>Alienware X51- do it all HTPC
>Simplify XBMC configurations
>HOW-TO Bitstreaming using XBMC
I refused to watch movie without bitstreaming HD audio!
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#11
Jorge18 Wrote:After reading a little bit, I think this is what's going to work for me.

http://www.dd-wrt.com/wiki/index.php/Wir...cess_Point

Can someone confirm?

I use DD-WRT on two routers, I use it as a WDS-repeater though.

My main WDS-AP is a Dlink DIR-825, and my WDS-client is a Dlink DIR-615.

I use the client to wirelessly connect to the main AP and then use the ethernet ports to connect to my devices. So say I have a computer or xbox without wireless functionality I can use my second router to connect these device to the internet.

you may need to use the Repeater Bridge function of DD-WRT, which only requires the client router to be running the firmware. I didn't use this because I couldn't get it to work.
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#12
Jorge18 Wrote:After reading a little bit, I think this is what's going to work for me.

http://www.dd-wrt.com/wiki/index.php/Wir...cess_Point

Can someone confirm?

I set up a Linksys WRT-54GL with DD-WRT at a friend's place so that he could access his neighbour's wireless from anywhere in his house (as opposed to just the room closest to his neighbour). It worked great. Too great, in fact - his neighbour caught on and secured his connection. Smile

Short answer - pickup a dd-wrt capable router and set it up as a repeater and you should be good to go.
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#13
lrusak Wrote:you may need to use the Repeater Bridge function of DD-WRT, which only requires the client router to be running the firmware. I didn't use this because I couldn't get it to work.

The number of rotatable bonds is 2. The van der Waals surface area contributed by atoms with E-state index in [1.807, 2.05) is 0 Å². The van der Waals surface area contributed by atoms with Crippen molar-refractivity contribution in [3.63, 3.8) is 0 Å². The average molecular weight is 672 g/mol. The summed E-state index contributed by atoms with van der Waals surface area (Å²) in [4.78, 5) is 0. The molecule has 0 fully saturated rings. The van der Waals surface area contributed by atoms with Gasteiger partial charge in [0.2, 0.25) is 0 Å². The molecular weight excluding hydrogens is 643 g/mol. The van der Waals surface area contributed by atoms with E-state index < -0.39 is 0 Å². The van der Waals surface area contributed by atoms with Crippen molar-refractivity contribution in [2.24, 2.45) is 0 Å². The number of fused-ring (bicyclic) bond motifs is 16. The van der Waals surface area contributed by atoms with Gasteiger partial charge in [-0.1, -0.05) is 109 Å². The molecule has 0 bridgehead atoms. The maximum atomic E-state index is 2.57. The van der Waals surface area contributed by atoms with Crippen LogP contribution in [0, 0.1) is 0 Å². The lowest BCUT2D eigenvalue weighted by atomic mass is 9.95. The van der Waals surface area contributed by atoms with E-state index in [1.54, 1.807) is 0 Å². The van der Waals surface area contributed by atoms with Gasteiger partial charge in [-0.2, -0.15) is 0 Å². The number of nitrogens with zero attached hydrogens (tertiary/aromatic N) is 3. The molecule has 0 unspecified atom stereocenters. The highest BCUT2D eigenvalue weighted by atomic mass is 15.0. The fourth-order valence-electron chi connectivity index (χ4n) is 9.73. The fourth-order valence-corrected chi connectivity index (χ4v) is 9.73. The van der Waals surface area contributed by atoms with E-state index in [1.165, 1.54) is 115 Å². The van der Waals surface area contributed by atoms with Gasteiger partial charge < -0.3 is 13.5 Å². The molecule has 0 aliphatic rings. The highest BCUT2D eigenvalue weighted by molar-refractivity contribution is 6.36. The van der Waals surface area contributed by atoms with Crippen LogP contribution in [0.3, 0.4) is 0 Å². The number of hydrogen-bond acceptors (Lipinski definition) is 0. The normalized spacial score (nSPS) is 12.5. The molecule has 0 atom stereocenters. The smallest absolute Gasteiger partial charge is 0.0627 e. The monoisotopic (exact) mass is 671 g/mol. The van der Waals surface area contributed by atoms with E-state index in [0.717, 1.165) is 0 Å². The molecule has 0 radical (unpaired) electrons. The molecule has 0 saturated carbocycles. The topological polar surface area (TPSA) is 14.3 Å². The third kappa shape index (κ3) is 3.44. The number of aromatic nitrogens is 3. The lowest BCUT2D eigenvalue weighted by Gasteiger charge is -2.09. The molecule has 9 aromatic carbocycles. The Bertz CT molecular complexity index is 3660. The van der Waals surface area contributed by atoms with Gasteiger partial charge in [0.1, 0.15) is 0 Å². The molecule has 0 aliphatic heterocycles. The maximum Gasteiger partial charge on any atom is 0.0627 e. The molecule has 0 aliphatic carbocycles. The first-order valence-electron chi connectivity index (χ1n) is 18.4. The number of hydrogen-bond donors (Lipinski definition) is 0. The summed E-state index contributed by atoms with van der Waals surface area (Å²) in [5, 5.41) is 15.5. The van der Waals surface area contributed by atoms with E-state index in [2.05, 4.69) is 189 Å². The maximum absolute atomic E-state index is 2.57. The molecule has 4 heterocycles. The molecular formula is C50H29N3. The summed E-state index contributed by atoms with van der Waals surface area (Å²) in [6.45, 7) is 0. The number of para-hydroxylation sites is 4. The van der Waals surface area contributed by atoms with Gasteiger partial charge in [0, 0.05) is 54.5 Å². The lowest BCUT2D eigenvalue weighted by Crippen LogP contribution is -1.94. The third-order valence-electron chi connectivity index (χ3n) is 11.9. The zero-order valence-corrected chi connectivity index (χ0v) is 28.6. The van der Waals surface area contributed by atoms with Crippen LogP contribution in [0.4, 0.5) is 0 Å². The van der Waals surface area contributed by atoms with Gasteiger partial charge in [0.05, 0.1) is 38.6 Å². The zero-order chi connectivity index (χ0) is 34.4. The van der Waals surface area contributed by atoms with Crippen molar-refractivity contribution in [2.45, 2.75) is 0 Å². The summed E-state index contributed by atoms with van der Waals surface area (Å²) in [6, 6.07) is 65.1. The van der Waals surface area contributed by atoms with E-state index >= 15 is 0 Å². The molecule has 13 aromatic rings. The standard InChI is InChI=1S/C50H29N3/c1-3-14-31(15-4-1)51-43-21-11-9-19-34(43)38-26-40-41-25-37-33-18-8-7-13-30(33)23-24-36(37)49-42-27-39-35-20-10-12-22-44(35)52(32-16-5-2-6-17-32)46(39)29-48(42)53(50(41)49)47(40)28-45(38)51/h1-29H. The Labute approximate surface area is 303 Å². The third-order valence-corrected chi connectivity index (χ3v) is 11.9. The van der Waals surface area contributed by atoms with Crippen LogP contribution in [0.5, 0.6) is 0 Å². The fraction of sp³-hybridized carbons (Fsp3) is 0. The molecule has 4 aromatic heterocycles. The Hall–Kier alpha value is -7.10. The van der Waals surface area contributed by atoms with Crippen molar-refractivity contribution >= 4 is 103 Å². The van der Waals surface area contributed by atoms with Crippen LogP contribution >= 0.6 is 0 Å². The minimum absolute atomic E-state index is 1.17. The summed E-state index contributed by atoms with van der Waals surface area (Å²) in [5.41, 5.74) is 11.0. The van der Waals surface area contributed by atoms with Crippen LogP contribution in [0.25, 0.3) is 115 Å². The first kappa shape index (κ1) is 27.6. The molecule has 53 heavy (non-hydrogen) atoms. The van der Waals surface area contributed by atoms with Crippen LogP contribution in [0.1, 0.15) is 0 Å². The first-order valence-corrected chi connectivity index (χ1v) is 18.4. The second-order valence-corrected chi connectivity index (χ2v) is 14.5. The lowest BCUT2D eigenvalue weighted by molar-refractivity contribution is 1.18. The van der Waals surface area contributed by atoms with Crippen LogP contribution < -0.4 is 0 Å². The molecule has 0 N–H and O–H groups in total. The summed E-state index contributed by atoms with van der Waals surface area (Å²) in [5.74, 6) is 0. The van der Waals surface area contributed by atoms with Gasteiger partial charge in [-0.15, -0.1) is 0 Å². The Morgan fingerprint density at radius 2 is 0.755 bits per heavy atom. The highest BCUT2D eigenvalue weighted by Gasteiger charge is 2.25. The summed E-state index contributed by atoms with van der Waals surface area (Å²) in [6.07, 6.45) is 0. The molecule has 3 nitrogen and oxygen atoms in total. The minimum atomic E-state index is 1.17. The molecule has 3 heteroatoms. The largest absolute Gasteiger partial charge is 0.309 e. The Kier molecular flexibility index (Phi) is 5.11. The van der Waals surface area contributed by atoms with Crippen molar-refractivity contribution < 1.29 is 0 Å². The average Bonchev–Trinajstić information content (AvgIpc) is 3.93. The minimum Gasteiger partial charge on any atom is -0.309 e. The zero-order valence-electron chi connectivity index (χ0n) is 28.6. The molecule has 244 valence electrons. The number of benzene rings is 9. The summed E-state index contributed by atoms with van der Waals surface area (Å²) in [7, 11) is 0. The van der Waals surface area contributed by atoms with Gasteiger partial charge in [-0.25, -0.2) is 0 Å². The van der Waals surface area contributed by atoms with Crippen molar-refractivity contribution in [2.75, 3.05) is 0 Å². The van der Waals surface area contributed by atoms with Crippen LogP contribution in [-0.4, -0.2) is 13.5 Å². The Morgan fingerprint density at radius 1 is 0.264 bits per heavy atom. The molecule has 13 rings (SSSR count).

This is what I do and it works great. I'm using Tomato on two E2000 that are hard wired together. I've got the the E2000s putting out N, and also got an older Airport Extreme bridged to the network and it is putting out G. Since I needed more ports I put in a switch also to hardwire other rooms.

Also you should be asking questions like this over at the network forum. There is a good Linksys forum but now I forget which address it is. I'll post back if I find it.
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#14
OK, I just realized that the ethernet ports on the Buffalo are only 10/100's so i've decided to rethink my networking situation.

All I need the Buffalo to do is repeat the wireless signal through the house, but I want to be able to "roam" throughout the house and now have to login to the different routers.

Will this be solved through the "repeater" function on the DD-WRT Buffalo device?
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#15
Here's what you do:

Leave the router that is connected to the Internet as it is.
  • On the 2nd router, set the IP to be one above your main router and
  • disable the DHCP server
  • then plug the Cat5e for the Internet into a switch port on this router instead of the Internet/WAN port
  • set the SSIDs and WPA keys to be the same on both routers
- voila, you have a wireless "access point" with switch instead of a router.

So, if your main router is 192.168.1.1, make the 2nd one 192.168.1.2. Make sure the DHCP on the main router starts handing out IPs at 192.168.1.20 or something like that, so it doesn't interfere with 192.168.1.2.